San Francisco—The Electronic Frontier Foundation (EFF) today launched Cover Your Tracks, a interactive tool that teaches users how advertisers follow them as they shop or browse online, and how to fight back against corporate trackers to protect their privacy, mitigate relentless ad targeting, and improve the web ecosystem for everyone.

With Black Friday and Cyber Monday just days away, when millions of users will be shopping online, Cover Your Tracks provides an in-depth learning experience—aimed at non-technical users—about how they are unwittingly being tracked online through their browsers.

Our browsers leave traces of identifiable information when we visit websites, like animals might leave tracks in the wild, and that can be combined into a unique identifier that follows us online, like wildlife that’s been tagged,” said EFF Senior Staff Technologist Bill Budington. “We want users to take back control of their Internet experience by giving them a tool that lets them in on the hidden tricks and technical ploys online advertisers use to follow them so they can cover their tracks.”

Cover Your Tracks allows users to test their browsers to see what information about their online activities is visible to, and scooped up by, trackers. It shines a light on tracking mechanisms that utilize cookies, code embedded on websites, and more. Users can also learn how to cover some of their tracks by changing browser settings and using anti-tracking add-ons like EFF’s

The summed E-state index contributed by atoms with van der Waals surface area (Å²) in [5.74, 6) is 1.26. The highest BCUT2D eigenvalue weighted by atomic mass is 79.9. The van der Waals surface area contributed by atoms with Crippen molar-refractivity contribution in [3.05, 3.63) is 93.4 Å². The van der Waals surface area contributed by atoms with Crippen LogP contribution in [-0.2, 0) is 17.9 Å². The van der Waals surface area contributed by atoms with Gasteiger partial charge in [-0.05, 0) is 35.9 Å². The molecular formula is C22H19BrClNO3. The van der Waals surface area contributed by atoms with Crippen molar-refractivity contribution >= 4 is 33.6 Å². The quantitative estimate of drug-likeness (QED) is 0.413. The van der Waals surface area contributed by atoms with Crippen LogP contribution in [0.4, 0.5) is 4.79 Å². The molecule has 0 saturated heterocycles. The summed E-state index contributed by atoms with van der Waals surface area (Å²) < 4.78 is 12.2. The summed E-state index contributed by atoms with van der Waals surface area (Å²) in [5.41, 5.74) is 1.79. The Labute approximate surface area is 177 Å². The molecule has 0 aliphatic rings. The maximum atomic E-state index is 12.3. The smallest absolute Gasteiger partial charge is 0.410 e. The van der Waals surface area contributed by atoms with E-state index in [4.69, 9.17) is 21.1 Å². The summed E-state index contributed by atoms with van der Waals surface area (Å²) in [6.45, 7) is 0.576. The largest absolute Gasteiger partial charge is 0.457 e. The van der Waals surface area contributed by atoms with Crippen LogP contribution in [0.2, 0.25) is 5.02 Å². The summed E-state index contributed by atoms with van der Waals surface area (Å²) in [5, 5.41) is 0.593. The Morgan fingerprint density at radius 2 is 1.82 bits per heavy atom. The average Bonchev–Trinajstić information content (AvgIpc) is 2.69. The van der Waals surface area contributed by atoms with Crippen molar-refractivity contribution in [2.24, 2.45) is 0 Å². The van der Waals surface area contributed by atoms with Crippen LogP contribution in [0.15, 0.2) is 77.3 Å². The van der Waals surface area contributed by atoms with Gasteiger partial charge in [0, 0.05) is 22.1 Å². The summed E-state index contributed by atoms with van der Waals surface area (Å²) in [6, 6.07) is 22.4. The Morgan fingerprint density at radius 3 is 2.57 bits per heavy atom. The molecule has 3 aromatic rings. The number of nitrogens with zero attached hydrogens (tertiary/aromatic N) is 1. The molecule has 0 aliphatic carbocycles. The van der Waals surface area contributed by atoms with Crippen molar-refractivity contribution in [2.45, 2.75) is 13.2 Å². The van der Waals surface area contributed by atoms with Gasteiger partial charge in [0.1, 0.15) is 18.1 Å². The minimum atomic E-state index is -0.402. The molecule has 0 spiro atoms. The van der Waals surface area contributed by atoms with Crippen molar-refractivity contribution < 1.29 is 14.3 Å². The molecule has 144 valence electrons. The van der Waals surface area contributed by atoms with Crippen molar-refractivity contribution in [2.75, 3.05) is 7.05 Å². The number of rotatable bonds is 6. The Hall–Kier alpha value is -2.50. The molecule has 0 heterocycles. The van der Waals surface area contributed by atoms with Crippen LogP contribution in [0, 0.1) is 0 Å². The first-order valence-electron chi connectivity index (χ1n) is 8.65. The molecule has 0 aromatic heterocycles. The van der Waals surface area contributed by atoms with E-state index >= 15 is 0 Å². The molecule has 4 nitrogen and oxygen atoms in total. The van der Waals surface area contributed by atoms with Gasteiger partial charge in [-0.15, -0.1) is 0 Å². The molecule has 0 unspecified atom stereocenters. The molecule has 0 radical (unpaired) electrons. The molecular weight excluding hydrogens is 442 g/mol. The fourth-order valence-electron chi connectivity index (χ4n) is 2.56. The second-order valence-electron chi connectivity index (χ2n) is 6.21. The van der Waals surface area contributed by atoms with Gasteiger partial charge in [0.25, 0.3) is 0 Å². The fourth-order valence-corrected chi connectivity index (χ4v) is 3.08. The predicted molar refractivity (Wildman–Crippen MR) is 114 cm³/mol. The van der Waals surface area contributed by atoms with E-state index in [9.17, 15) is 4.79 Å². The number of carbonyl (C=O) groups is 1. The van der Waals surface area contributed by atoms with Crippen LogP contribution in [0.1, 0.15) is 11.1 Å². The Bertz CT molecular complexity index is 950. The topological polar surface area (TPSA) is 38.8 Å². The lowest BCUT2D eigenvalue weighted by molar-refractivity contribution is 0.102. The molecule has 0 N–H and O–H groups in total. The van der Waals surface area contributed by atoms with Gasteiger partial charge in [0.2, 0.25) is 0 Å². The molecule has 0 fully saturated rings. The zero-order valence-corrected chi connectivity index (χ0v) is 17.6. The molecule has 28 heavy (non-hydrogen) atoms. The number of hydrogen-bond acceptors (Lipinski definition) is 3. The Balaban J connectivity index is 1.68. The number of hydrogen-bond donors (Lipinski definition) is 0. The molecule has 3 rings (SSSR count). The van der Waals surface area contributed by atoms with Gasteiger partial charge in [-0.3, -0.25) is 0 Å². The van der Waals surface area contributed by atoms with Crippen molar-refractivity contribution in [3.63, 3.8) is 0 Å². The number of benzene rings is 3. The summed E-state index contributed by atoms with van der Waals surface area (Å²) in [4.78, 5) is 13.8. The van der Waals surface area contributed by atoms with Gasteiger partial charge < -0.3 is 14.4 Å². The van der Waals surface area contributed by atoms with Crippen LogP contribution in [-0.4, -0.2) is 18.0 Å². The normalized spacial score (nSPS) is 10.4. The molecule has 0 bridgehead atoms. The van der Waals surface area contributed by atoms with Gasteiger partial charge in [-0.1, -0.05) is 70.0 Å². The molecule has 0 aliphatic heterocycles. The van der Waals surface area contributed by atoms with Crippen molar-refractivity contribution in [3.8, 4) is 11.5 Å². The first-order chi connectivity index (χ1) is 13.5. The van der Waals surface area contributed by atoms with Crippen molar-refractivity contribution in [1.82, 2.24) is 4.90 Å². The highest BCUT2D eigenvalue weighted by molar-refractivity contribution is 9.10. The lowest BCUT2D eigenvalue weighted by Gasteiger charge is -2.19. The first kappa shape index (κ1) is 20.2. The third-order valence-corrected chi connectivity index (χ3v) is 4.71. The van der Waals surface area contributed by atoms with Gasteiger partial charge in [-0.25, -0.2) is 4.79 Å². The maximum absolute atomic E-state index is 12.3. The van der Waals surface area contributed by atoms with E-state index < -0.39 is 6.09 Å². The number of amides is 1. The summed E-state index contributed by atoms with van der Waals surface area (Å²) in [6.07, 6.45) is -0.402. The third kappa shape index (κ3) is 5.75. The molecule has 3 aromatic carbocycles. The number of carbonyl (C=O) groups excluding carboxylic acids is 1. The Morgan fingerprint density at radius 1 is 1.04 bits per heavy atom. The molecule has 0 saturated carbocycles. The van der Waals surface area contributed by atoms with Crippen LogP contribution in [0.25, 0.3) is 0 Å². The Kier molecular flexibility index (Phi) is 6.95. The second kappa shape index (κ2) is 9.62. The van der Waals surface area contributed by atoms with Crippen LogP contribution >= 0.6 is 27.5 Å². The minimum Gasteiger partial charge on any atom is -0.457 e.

Privacy Badger.

Cover Your Tracks builds on EFF’s ground-breaking tracker awareness tool
Panopticlick, which exposed how advertisers create “fingerprints” of users by capturing little bits of information given off by their browsers and using that to identify and follow them around the web and build profiles for ad targeting.

Panopticlick showed users that
browser fingerprinting existed. Cover Your Tracks takes the next step, helping empower users to uncover and combat trackers. The goal is to provide easy-to-understand information about exactly what kind of fingerprint tracking might be happening and how it’s performed.

“Cover Your Tracks shows how
Amazon, Facebook, Google, Twitter, and hundreds of lesser known entities work together to exploit browser information in order to track users. They then use that information to bombard users with ads,”  said Budington. “We want users to learn a few tricks of their own to confuse trackers by utilizing browsers and extensions that give off the same information regardless of what computers they’re running on, or randomize certain bits of information so they can’t be used as a reliable tracker.”

Cover Your Tracks offers a learning page about
the methodology EFF uses to mimic trackers and test browsers. EFF plans to add new infographics demonstrating how users can employ add-ons and new kinds of anti-fingerprinting browsers to fight tracking.

Visit Cover Your Tracks:

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